The world: How NASA’s Kepler telescope discovered a habitable alien world

This close, NASA’s Kepler telescope photographed the planet, which has been named Kepler-452b and was discovered five years ago using the space agency’s Kepler mission. It orbits a star nearly the same size as our Sun, and reveals it is tidally locked, meaning the same side of the planet always faces its star. That lets it store the heat from its day side, allowing it to maintain a day length of around 1.4 Earth days. It’s unusual enough to have been named in honour of the scientist who discovered it – William B Parker.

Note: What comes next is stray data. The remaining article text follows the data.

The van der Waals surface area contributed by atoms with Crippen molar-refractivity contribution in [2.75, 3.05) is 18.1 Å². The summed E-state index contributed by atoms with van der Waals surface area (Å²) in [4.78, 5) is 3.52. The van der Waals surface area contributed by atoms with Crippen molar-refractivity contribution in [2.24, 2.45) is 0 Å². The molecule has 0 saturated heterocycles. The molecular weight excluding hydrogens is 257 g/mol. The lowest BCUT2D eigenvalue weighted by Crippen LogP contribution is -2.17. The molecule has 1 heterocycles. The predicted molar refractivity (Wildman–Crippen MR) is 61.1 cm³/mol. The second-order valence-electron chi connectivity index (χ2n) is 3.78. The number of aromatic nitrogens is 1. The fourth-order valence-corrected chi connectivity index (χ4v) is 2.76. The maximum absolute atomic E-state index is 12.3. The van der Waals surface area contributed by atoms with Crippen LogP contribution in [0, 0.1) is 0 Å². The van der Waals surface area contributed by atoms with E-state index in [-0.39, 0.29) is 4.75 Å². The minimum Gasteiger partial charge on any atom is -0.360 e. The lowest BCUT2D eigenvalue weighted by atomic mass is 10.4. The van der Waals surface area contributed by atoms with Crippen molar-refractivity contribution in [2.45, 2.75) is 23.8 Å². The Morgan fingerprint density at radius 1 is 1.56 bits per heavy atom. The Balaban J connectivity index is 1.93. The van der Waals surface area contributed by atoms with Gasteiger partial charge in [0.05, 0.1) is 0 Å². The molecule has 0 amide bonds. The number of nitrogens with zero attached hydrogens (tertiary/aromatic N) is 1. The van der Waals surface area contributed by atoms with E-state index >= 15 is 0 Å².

KPC3, as the planet is called, is likely a rocky world, but it also has an atmosphere. The planet should have a minimum temperature of around 620F (200C), and the water there is probably less than a foot deep. While Kepler-452b is like the planet in the famous 2004 Beagle 2 probe, which crashed during its voyage round Mars, it is twice the mass of our own Earth.

But be sure not to approach it too closely. As your eye passes into the width of the planet, gravity is about 10 times greater than on Earth. Those who venture too close would face a steep plummet downwards. Orchids growing through a sheet of glass certainly don’t look good here.

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